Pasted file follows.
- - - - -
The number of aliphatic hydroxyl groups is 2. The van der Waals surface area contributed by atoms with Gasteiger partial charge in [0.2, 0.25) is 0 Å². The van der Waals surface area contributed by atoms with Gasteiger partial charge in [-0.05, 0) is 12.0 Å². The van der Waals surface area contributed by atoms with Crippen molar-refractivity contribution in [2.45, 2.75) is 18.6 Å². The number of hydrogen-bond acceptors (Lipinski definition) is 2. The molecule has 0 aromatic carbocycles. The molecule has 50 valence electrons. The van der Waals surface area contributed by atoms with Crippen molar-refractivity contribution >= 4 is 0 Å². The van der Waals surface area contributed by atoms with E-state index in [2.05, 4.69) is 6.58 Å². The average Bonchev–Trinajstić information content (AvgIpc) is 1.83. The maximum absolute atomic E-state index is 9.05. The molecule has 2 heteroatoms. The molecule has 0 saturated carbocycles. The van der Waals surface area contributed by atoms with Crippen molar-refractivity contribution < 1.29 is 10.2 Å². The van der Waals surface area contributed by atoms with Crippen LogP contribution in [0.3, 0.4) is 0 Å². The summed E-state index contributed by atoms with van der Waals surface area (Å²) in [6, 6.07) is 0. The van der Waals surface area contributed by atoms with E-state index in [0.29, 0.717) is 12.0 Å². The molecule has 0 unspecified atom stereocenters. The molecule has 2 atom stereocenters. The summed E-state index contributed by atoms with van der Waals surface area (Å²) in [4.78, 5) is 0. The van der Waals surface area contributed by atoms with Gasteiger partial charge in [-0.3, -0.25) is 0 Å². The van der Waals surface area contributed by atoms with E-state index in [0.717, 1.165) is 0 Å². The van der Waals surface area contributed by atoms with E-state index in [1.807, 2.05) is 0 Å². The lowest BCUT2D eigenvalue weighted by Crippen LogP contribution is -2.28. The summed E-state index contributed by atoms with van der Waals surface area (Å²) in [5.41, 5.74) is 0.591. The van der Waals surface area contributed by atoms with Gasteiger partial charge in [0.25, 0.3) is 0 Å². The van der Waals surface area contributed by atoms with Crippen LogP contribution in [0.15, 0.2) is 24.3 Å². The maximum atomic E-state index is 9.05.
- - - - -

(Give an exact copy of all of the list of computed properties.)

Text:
The number of aliphatic hydroxyl groups is 2. The van der Waals surface area contributed by atoms with Gasteiger partial charge in [0.2, 0.25) is 0 Å². The van der Waals surface area contributed by atoms with Gasteiger partial charge in [-0.05, 0) is 12.0 Å². The van der Waals surface area contributed by atoms with Crippen molar-refractivity contribution in [2.45, 2.75) is 18.6 Å². The number of hydrogen-bond acceptors (Lipinski definition) is 2. The molecule has 0 aromatic carbocycles. The molecule has 50 valence electrons. The van der Waals surface area contributed by atoms with Crippen molar-refractivity contribution >= 4 is 0 Å². The van der Waals surface area contributed by atoms with E-state index in [2.05, 4.69) is 6.58 Å². The average Bonchev–Trinajstić information content (AvgIpc) is 1.83. The maximum absolute atomic E-state index is 9.05. The molecule has 2 heteroatoms. The molecule has 0 saturated carbocycles. The van der Waals surface area contributed by atoms with Crippen molar-refractivity contribution < 1.29 is 10.2 Å². The van der Waals surface area contributed by atoms with Crippen LogP contribution in [0.3, 0.4) is 0 Å². The summed E-state index contributed by atoms with van der Waals surface area (Å²) in [6, 6.07) is 0. The van der Waals surface area contributed by atoms with E-state index in [0.29, 0.717) is 12.0 Å². The molecule has 0 unspecified atom stereocenters. The molecule has 2 atom stereocenters. The summed E-state index contributed by atoms with van der Waals surface area (Å²) in [4.78, 5) is 0. The van der Waals surface area contributed by atoms with Gasteiger partial charge in [-0.3, -0.25) is 0 Å². The van der Waals surface area contributed by atoms with E-state index in [0.717, 1.165) is 0 Å². The van der Waals surface area contributed by atoms with E-state index in [1.807, 2.05) is 0 Å². The lowest BCUT2D eigenvalue weighted by Crippen LogP contribution is -2.28. The summed E-state index contributed by atoms with van der Waals surface area (Å²) in [5.41, 5.74) is 0.591. The van der Waals surface area contributed by atoms with Gasteiger partial charge in [0.25, 0.3) is 0 Å². The van der Waals surface area contributed by atoms with Crippen LogP contribution in [0.15, 0.2) is 24.3 Å². The maximum atomic E-state index is 9.05.